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## 23.2 Map Function

In order to generalize the form of functions and results that are possible and accommodate both parameters (which need derivatives) and data values (which don’t), Stan’s map function operates on more than just a sequence of inputs.

### Map Function Signature

Stan’s map function has the following signature

vector map_rect((vector, vector, real[], int[]):vector f,
vector phi, vector[] thetas,
data real[ , ] x_rs, data int[ , ] x_is);

The arrays thetas of parameters, x_rs of real data, and x_is of integer data have the suffix “s” to indicate they are arrays. These arrays must all be the same size, as they will be mapped in parallel by the function f. The value of phi is reused in each mapped operation.

The _rect suffix in the name arises because the data structures it takes as arguments are rectangular. In order to deal with ragged inputs, ragged inputs must be padded out to rectangular form.

The last two arguments are two dimensional arrays of real and integer data values. These argument types are marked with the data qualifier to indicate that they must only contain variables originating in the data or transformed data blocks. This will allow such data to be pinned to a processor on which it is being processed to reduce communication overhead.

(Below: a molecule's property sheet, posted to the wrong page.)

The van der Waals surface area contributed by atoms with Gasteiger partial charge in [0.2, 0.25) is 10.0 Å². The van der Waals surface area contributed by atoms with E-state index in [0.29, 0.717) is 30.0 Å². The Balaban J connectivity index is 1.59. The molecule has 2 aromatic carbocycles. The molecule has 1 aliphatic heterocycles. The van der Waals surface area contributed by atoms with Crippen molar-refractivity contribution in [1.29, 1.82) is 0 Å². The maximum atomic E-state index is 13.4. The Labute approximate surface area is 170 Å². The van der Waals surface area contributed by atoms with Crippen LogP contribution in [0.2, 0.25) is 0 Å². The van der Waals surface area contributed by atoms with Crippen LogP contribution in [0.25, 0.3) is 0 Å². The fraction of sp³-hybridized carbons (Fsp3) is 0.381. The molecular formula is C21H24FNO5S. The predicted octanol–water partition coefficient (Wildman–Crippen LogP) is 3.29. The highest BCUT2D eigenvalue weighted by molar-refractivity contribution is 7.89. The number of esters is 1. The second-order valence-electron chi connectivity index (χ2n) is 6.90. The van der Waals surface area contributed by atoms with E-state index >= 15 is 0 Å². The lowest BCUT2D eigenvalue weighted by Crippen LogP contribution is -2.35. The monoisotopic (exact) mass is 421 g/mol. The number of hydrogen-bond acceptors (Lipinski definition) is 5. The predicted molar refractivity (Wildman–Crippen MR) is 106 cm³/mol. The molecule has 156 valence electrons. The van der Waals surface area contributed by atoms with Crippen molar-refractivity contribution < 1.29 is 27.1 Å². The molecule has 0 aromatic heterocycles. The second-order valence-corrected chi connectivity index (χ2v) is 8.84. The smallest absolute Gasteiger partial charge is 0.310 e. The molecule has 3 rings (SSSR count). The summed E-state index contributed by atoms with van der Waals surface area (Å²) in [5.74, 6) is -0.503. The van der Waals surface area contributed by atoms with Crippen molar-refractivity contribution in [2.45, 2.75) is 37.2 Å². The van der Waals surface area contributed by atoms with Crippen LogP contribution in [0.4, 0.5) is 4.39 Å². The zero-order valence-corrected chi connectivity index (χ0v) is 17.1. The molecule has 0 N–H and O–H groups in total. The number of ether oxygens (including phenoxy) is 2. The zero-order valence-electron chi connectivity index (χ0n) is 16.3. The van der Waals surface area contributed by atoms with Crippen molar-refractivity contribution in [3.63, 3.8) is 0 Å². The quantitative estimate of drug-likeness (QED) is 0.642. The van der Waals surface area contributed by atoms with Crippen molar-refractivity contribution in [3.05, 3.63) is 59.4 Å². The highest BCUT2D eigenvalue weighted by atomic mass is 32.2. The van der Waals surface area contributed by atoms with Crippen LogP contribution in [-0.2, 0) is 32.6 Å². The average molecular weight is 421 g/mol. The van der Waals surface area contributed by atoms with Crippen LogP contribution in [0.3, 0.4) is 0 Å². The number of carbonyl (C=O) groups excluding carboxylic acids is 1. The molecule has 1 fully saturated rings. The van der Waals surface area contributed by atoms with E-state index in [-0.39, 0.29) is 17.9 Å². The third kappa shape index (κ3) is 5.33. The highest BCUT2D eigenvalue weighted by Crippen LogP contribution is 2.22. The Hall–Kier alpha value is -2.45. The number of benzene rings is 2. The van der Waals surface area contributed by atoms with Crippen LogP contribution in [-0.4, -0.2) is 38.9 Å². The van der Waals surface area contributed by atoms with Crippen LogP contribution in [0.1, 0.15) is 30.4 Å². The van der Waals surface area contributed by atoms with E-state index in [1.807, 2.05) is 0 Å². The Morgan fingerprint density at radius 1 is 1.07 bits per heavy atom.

The notation (vector, vector, real[], int[]):vector indicates that the function argument f must have the following signature.

vector f(vector phi, vector theta,
data real[] x_r, data int[] x_i);

Although f will often return a vector of size one, the built-in flexibility allows general multivariate functions to be mapped, even raggedly.

### Map Function Semantics

Stan’s map function applies the function f to the shared parameters along with one element each of the job parameters, real data, and integer data arrays. Each of the arguments theta, x_r, and x_i must be arrays of the same size. If the arrays are all size N, the result is defined as follows.

map_rect(f, phi, thetas, xs, ns)
= f(phi, thetas, xs, ns) . f(phi, thetas, xs, ns)
. ... . f(phi, thetas[N], xs[N], ns[N])

The dot operators in the notation above are meant to indicate concatenation (implemented as append_row in Stan). The output of each application of f is a vector, and the sequence of N vectors is concatenated together to return a single vector.